Singer-songwriter Sa Dingding Comes Back to Beijing

May 14, 2017  Editor: Joyce Dong

Sa Dingding performs at Tango Club in Beijing. [China Daily]


Lack of a common language has never been a stumbling block for Chinese award-winning singer-songwriter Sa Dingding.

Sa, 34,  was the first artist that UK music producer and composer Marius de Vries worked with who spoke no English. But when they met in London several years ago, both of them immediately felt uncomfortable trying to communicate through an interpreter.

"We made the interpreter wait outside and then we had the interpreter go home," De Vries remembers.

The result was a collaboration in 2009 on Sa's second album, Harmony.

"We made this album without talking to each other," recalls De Vries, who recently visited Beijing during the 7th Beijing International Film Festival. Harmony will be released in vinyl album by Universal Music this year.

After they met, De Vries came to Beijing for four weeks. They started the album from a collection of sounds that Sa recorded from Yunnan province, such as percussions and people's footsteps. Among the 11 tracks, the two wrote three songs together, including an English song, Lucky Day, for which De Vries wrote the lyrics.

"The first thing that struck me was her voice, which is unique and full of personality. It was an alluring first exposure to her music," the producer adds.

De Vries has worked with the likes of Madonna, Massive Attack, Elbow and Bjork over the decades and is best-known recently for his role as music director and music producer for the award-winning musical La La Land. Working with Sa, whose music is filled with ethnic Chinese music elements, was a fresh learning experience.

"I felt that I wasn't finished with this place," he recalls of the day when they wrapped up the album and he left Beijing.

Creative Minds

Eight years later, De Vries returned to Beijing and was part of Sa's new projects in her new role as music director of the new CU Music, a Beijing-based joint venture of China and UK.

"I like working with creative minds. I look forward to have interesting music to make and connections to build in China," says De Vries.

"My job," says Sa, "will be discovering new talents and helping them to achieve in this career. As a singer-songwriter myself, I have lots of ideas for music. But some ideas cannot be realized by me. With this new role, I will fulfill these ideas through other singers."

She says the music company also covers the territories of movies and TV shows, which will be both challenging and exciting.


Sa is known for her ethereal vocals and fusing traditional folk music with avant-garde interpretation. In 2007 she received international acclaim by winning the BBC Radio 3 World Music Award for her album Alive, which sold more than 2 million copies in Asia.

Born to a Han father and Mongolian mother, her earliest musical influences came from her nomadic life as a 3-year-old on the grasslands of Inner Mongolia with her grandma. There, she learned how to sing and speak Mongolian, which shaped her habit of music as a daily routine, molding her distinctive voice and love of freedom.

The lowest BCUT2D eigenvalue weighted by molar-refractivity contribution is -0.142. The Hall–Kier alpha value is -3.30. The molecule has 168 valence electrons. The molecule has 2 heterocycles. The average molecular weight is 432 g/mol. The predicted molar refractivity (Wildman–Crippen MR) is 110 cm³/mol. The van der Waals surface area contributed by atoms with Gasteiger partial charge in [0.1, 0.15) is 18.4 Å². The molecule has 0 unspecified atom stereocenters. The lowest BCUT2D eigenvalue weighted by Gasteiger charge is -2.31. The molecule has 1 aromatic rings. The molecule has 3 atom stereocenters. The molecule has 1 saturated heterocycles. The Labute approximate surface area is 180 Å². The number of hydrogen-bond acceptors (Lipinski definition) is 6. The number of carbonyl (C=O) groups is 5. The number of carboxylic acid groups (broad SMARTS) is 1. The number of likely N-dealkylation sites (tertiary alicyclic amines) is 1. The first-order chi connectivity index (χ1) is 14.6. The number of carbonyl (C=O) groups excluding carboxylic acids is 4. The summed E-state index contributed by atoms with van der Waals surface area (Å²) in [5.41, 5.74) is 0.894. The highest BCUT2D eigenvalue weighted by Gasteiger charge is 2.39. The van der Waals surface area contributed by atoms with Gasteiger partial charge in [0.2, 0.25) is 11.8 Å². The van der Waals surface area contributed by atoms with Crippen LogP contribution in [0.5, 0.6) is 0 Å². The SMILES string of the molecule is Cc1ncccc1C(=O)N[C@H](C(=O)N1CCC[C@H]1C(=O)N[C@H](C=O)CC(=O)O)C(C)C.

She has recorded five full-length albums with Universal Music, which she used as a springboard to launch tours in Europe.

"When I look back on my career, I see myself transform from an independent singer-songwriter to an artist, who is lucky to work with international musicians. Music does not just bring me fun but also broadens my vision. There are many young talents in China who share my dream with music at an early stage. I want to help them," Sa says.


Besides potential collaborations with De Vries, Sa also has American Emmy-winning composer Laura Karpman working with her in the new company.

In 2015, Sa performed at London's Lancaster House in the presence of President Xi Jinping and his wife, Peng Liyuan, at a creative collaboration summit between China and the UK that Prince William and his wife, Kate Middleton, also attended. Her work featured ethnic dancers from Southwest China's Yunnan province.

"I was crazy about her music, especially her voice," recalls Karpman, who participated in the UK event. "We spent five days together in Beijing before she performed in London. Every night, she invited musicians from all over China to play music after dinner. The last night, there was only her, singing a song without any accompanying instrument. That was the most beautiful thing I've ever heard."

A composer for 25 years, Karpman, was trained classically and graduated from The Juilliard School. She has always been fascinated by the potential of marrying music with drama.

"The new company that Sa Dingding is working with also deals with movies and TV shows. We will see if we can incorporate Western-style music into Chinese films," Karpman says.


Sa Dingding performs at Tango Club in Beijing. [China Daily]

Sa Dingding performes at London's Lancaster House in the presence of President Xi Jinping and his wife at a creative collaboration summit between China and the UK. [China Daily]


(Source: China Daily)

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